During the production of the third season of Star Trek: The Next Generation, producer Michael Piller laid down a template for Star Trek storytelling that became a large (and underrated) part of the series’ successful. Following on from the unfocused and clumsy first two seasons, Piller advocated from a strong character-driven storytelling sensibility, advocating for a narrative structure whereby each episode would reveal or inform something interesting about a given character, quite apart from any phenomenon of the week or interesting alien species.

It was a template that was so sturdy that Piller himself could open the season by applying it to Wesley Crusher in Evolution. Ronald D. Moore was perhaps the first writer to really understand the appeal of the structure, applying it to Worf in The Bonding and Sins of the Father. Even when episodes weren’t about the main characters, they still offered some insight. Tin Man, Déjà Q and The Defector were both episodes focused on a guest star, but that guest star was largely seen through Data’s eyes.

Captain Kim.

There were stories that didn’t adhere to this template. Often, like in Hollow Pursuits and Yesterday’s Enterprise, they focused on a guest star rather than the leads. However, these episodes were the exception that proved the rule. Even the less successful episodes of the season, like A Matter of Perspective or Ménage à Troi were still elevated above the troubled first and second seasons by this attention to character-driven storytelling. Piller set a template that lasted for the next four seasons, and beyond.

In the middle seasons of Star Trek: Voyager, there was a tension between this template and the demands of contemporary television. The writing staff on Voyager understood the basic rhythms and structure of the template that Piller established, and kept applying it after his departure following Basics, Part I and Basics, Part II. Stories like Nemesis and Timeless found a way to apply that template to even neglected characters like Chakotay and Kim. The only issue was that the template felt increasingly outdated.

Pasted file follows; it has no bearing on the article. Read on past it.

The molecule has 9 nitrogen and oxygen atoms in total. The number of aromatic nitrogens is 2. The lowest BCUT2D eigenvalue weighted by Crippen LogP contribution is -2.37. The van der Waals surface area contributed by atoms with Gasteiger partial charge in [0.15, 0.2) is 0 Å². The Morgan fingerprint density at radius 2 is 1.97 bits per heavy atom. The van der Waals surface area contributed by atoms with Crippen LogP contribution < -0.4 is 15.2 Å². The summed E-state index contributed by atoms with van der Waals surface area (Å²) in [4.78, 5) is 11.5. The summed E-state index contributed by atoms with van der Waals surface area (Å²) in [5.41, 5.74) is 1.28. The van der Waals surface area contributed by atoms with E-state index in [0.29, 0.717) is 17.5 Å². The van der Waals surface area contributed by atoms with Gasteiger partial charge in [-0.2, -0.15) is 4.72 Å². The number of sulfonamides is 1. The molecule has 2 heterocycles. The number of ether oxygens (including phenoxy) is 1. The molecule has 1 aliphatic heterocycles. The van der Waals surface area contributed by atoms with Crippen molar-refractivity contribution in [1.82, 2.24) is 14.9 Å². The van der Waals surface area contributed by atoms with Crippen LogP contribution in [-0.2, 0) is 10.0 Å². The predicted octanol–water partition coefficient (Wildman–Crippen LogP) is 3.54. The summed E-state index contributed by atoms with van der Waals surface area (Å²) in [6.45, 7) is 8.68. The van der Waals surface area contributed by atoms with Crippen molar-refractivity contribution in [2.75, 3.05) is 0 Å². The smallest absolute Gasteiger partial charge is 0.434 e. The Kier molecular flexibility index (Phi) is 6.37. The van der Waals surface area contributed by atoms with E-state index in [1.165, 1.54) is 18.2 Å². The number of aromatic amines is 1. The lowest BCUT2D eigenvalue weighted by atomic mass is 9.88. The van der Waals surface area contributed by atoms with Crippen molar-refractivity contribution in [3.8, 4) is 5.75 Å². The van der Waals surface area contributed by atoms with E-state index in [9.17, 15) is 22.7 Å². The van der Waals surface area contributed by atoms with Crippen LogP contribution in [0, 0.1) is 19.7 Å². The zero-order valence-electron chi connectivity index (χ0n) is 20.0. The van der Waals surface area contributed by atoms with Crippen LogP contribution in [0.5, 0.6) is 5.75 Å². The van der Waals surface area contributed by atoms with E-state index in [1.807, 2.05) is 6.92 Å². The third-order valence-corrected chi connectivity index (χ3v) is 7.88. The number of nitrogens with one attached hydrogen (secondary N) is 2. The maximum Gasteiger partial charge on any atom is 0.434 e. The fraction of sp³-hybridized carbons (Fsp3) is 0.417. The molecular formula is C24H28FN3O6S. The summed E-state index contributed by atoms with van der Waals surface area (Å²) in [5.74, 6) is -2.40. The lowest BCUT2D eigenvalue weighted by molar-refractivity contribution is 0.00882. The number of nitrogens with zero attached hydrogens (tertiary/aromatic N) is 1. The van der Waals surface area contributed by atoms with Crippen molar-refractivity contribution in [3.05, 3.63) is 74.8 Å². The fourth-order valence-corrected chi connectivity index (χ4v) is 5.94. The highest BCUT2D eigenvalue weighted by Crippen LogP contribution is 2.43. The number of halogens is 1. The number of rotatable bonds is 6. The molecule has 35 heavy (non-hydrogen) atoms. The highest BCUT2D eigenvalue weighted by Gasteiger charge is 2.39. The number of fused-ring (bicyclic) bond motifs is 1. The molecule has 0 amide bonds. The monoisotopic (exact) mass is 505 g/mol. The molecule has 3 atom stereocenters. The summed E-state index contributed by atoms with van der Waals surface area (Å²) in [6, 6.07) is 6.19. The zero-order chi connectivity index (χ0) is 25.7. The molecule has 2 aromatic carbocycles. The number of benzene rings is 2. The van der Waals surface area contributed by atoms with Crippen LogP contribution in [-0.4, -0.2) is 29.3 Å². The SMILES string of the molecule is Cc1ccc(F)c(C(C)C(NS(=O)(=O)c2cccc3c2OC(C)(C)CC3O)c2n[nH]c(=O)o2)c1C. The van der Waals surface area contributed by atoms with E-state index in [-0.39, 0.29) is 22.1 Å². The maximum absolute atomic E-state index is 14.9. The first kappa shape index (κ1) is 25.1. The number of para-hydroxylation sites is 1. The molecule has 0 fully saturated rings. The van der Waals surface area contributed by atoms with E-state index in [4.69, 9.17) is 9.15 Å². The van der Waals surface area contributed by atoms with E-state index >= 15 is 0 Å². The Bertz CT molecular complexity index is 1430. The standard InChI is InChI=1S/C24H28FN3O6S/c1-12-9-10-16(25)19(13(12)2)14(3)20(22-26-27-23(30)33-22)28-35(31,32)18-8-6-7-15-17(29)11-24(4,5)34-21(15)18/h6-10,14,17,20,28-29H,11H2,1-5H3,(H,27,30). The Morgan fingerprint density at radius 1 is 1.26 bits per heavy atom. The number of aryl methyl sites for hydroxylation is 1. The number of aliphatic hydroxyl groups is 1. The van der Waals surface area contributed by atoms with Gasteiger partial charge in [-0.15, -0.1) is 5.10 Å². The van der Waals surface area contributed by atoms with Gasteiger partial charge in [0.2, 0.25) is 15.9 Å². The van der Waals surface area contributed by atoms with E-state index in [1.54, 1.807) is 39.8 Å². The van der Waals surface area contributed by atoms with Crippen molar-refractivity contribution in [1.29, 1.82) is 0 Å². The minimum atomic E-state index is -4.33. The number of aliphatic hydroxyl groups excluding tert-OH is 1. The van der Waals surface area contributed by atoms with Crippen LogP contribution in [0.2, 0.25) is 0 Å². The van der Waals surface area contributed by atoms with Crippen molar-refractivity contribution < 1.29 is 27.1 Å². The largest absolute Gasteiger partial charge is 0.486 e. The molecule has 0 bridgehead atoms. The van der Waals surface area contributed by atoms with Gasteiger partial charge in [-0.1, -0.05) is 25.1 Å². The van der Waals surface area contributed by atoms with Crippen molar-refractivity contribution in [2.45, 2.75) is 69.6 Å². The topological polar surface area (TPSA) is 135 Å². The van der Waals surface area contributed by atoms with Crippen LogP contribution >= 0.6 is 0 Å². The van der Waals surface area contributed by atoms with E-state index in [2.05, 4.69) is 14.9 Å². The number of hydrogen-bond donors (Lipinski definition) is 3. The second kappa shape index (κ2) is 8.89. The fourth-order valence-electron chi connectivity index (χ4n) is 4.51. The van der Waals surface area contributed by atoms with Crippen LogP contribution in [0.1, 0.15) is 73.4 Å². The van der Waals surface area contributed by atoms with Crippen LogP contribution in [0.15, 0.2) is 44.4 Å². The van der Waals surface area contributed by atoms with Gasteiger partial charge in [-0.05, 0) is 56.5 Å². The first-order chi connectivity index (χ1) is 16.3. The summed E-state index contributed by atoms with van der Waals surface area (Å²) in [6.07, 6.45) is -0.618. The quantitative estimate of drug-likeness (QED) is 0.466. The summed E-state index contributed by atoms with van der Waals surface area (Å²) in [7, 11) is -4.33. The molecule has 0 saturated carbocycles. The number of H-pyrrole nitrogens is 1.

He’s (Nee)lixed.

Modern television was moving on. The X-Files and Babylon 5 were embracing sprawling epic television storytelling. Television series like The Sopranos and Oz were adopting a more novelistic approach to the medium. Even Star Trek: Deep Space Nine was consciously moving away from self-contained episodes in favour of longer-form storytelling, most notably the six-parter that ran from A Time to Stand through to Sacrifice of Angels. There was a sense that, even applied skillfully and correctly, the Piller template reflected an older mode of television storytelling.

One of the big issues with the seventh season of Voyager is a palpable feeling that even this foundational block of Star Trek storytelling dating back to The Next Generation has begun to erode. The seventh season of Voyager is packed with stories that look and feel loosely that familiar Piller template, broad narratives focusing on individual characters and big ideas wherein the characters develop or discover something about themselves. However, these episodes also tend to look like they were constructed from a faded photocopy of that classic blueprint.

In-tractor-able.

This is reflected in the broad “Star-Trek-iness” of stories like Drive or Critical Care, episodes that gesture toward social commentary while working hard to avoid actually saying anything potentially engaging. It is also reflected in character-driven episodes like Imperfection or Body and Soul, which superficially resemble the template that Piller laid out for telling a good self-contained Star Trek story, but failing to connect all of the pieces in a way that makes any real sense.

Nightingale is perhaps the season’s best example of this, for so many reasons. It is the last Voyager episode to focus on the character of Harry Kim, but returns to what has been his standard character arc since Demon. It has a strong central throughline about the importance of taking command, and the responsibilities of being in authority, but it also never allows these elements to cohere into a strong central thesis. It contains stock Star Trek elements like an alien war and the challenge of non-interference, but doesn’t do anything with them. It is simply a mess.

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Star Trek: Voyager – Drive (Review)

Star Trek: Voyager has always had a pulpy sensibility, perhaps more than any other Star Trek series outside of the original.